But, oh, oh the summer nights.

Sophie dressed with great care for the Cocktail Hour, which preceded the formal dinner and would end in something called The Grand March, all held up at the clubhouse.

She put on one outfit and discarded it for another, finally settling on a black and pink flowered sleeveless dress, made poufy by a crinoline, accessorized with a bolero jacket and her metallic pink Stride Rite sandals.  Uncertain what to wear, myself, I threw on a floor-length, ruffled gray maxi dress.  Kevin put on the requisite collared shirt and tie, which I knew he would be dying in, in the 80-degree weather. 

At the clubhouse, everyone was dressed in short, colorful summery garb:  Pink linen jackets.  Madras pants.  Cardigans.  Pearls.   Sophie, fit right in.  I, on the other hand, felt somewhat out-of-place, gathering my skirt in my hand to make it up the steps.  On the porch, members were socializing, drinks in hand.  The children had all made their way through the doors and into the main ballroom, leaping at the purple, silver helium balloons that had all floated up to the ceiling. 

Then we made a true love vow

Sophie hung back shyly, clinging to Kevin and I, until she spied her date.  “It’s Walter!” 

Walter was sporting a polo shirt, navy chino shorts with nautical embroidery, and crocs.  He looked adorable. Sophie grabbed his hand and the two of them ran around the room, sweating and smiling. 

Sophie eventually ran back to me.  “I found Walter!”

“I noticed.  Soph, how old is Walter. “  He looked about two to me.  Three at best. 

“I don’t know.  I’ll find out!”  She ran off and came back.  “He just turned four, and I love him!”  This was really moving way to fast.  What kind of strange magnetism did Walter possess?  She had never said “love” about anybody before, but her best friend, Leah, from across the street. 

“Walter doesn’t sound like a Jewish name to me.”  I did my very best imitation of my grandmother. 

“Mom!  I’m only half Jewish.  I’m half Christian.”  Sophie reminded me, he kid is sharp. 

“Well, then.  What are his job prospects?” I joked.

“His what?”

“Ask him what he wants to be when he grows up.”  I was shouting to be heard over the din.

Sophie rand off again, and returned a moment later, “A police officer.”

I sighed, a difficult life, the wife of a police officer.    “Okay.  Go!  Enjoy!” 

We stayed out, ‘till 10 o’clock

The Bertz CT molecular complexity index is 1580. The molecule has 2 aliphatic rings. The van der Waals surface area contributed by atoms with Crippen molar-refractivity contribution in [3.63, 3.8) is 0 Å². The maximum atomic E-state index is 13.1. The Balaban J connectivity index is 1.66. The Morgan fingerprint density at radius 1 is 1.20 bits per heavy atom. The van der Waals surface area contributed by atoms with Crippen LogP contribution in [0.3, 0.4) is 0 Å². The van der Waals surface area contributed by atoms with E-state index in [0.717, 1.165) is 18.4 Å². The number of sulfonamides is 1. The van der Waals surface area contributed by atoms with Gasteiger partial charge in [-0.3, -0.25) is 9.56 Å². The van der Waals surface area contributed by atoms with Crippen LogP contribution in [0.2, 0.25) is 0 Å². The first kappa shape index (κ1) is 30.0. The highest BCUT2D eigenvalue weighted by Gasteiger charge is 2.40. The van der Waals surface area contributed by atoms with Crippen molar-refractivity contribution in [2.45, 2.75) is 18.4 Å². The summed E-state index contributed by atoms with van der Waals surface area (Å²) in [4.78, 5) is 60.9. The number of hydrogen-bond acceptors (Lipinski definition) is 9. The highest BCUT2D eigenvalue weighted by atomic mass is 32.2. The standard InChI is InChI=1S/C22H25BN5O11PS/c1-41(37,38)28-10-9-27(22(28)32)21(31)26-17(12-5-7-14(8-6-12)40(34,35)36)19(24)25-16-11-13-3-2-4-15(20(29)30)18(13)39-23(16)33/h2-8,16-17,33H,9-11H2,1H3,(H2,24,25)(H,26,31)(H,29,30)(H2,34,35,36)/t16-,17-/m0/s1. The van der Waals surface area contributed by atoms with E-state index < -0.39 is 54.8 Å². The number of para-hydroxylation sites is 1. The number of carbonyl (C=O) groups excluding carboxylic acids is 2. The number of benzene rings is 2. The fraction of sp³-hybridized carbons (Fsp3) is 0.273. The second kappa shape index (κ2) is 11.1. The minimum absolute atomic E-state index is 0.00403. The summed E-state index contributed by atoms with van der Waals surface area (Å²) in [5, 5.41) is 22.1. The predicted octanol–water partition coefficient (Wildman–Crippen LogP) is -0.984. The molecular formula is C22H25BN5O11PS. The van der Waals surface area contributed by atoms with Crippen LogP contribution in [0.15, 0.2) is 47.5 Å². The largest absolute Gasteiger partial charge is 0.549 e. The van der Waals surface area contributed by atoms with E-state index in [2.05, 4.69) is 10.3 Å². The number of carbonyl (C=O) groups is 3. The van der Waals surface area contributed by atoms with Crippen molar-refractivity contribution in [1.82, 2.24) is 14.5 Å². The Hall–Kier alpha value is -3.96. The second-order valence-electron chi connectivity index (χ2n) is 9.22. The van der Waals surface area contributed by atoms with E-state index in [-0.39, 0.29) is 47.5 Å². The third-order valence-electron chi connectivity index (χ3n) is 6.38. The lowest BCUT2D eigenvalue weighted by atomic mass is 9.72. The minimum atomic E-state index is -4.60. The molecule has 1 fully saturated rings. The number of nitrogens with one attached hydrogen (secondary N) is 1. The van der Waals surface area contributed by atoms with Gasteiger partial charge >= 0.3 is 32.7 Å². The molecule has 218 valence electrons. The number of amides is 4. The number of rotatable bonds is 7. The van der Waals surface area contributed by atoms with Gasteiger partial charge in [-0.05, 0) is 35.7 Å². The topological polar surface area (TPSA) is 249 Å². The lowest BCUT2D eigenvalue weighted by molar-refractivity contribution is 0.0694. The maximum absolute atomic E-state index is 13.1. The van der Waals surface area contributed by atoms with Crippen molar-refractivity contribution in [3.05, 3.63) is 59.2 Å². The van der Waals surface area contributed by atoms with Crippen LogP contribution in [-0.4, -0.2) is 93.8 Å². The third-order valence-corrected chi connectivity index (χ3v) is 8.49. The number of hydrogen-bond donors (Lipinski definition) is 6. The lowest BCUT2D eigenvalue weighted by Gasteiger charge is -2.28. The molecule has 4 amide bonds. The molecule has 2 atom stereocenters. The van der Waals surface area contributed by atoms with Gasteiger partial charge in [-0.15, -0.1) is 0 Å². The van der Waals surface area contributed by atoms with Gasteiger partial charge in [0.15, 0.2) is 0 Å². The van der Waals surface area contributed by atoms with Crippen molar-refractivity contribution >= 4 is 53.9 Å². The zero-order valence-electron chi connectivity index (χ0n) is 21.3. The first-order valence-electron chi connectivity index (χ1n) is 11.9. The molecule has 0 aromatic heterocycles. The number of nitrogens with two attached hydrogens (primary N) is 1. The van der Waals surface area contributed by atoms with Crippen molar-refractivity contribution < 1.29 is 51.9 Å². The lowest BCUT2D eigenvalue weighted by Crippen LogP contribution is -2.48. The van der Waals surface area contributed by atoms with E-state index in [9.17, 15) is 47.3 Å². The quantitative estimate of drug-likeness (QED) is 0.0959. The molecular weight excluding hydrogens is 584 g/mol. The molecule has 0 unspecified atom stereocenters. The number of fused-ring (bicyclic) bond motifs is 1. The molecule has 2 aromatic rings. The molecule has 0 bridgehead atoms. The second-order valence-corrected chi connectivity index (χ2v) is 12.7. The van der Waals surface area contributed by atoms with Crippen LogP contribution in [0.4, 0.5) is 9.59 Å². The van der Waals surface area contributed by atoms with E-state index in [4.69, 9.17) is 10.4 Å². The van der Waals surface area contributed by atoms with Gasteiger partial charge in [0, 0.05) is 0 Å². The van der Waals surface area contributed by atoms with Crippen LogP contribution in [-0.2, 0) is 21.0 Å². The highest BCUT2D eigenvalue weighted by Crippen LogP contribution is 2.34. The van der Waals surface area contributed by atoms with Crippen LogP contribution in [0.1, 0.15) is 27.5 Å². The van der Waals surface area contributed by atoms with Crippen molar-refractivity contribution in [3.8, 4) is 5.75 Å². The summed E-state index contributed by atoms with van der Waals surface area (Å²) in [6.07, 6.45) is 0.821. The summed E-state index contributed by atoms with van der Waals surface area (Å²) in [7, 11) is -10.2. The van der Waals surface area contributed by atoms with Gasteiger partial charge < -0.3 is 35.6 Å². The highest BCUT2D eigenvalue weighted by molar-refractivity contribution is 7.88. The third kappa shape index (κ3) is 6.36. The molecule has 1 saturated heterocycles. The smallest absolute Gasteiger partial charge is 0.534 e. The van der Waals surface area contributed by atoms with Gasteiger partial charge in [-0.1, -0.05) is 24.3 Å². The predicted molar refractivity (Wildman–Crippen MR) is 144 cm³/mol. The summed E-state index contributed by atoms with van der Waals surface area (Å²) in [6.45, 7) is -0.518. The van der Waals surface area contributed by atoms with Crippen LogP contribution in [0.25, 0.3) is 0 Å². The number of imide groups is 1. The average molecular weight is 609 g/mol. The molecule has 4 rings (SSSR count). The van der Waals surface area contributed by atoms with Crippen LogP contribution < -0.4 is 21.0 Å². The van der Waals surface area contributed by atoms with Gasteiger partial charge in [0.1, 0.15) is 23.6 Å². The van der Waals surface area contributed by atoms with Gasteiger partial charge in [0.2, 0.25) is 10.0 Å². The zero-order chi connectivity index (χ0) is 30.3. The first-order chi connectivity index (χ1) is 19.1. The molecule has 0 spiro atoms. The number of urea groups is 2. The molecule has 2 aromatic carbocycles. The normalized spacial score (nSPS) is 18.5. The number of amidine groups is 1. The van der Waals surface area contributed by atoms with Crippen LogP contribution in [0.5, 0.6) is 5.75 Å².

They rand about while I sipped my Gin and Tonic, and Kevin sweated in is long sleeve shirt and tie until dinnertime.  We found our assigned table on the porch.  Went through the buffet line, and carried our stacked plates to our seats.  Sophie tore through her prime rib, “I love meat!” she declared, and ate, with equal gusto, the cornmeal breaded fish that had been pulled from one of the club’s lakes. 

Inside the ballroom, visible from the window across from our table, they were setting up music equipment and strobe lighting.  Someone at the table adjacent to ours handed out glow necklaces.  Sophie didn't hesitate to run up and ask for one. 

“Be sure to say thank you!” I called after her. 

“Mom, can I please go back into the ballroom? All the other kids are there!” 

I looked down at her ravaged plate.  “Yes.  Sure.”  I waved her away.

“That’s the beauty of this place,” Ralph’s wife Pam said.  “You don’t have to worry about the kids here.  Anywhere they go, they’re safe.”  I peaedk in through the window.  Sophie and Walter were shrieking and chasing each other.  They rand down the porch steps onto the great lawn.  We could see their necklaces glowing in the dark. 

Sophie ran back to the table, “We’re pretending there are monsters out there!”

“Okay, I say. Just be careful.  It’s pretty dark out there.”

“Okay, Mom!”  Sophie was drunk on freedom. 

Before long, she was back at the table.  “Mom!  It’s time for the Grand March!  And Walter is going to be my partner!  Come on!”  Tables were being pushed back against the porch rails, and Sousa was pouring out the open doors.  “It’s starting!  Come on!”   

“What is the Grand March?” I asked Ralph. 

“It’s something unique to this place.  But it’s too loud for us.”  He and Pam agreed to meet us back at the cottage.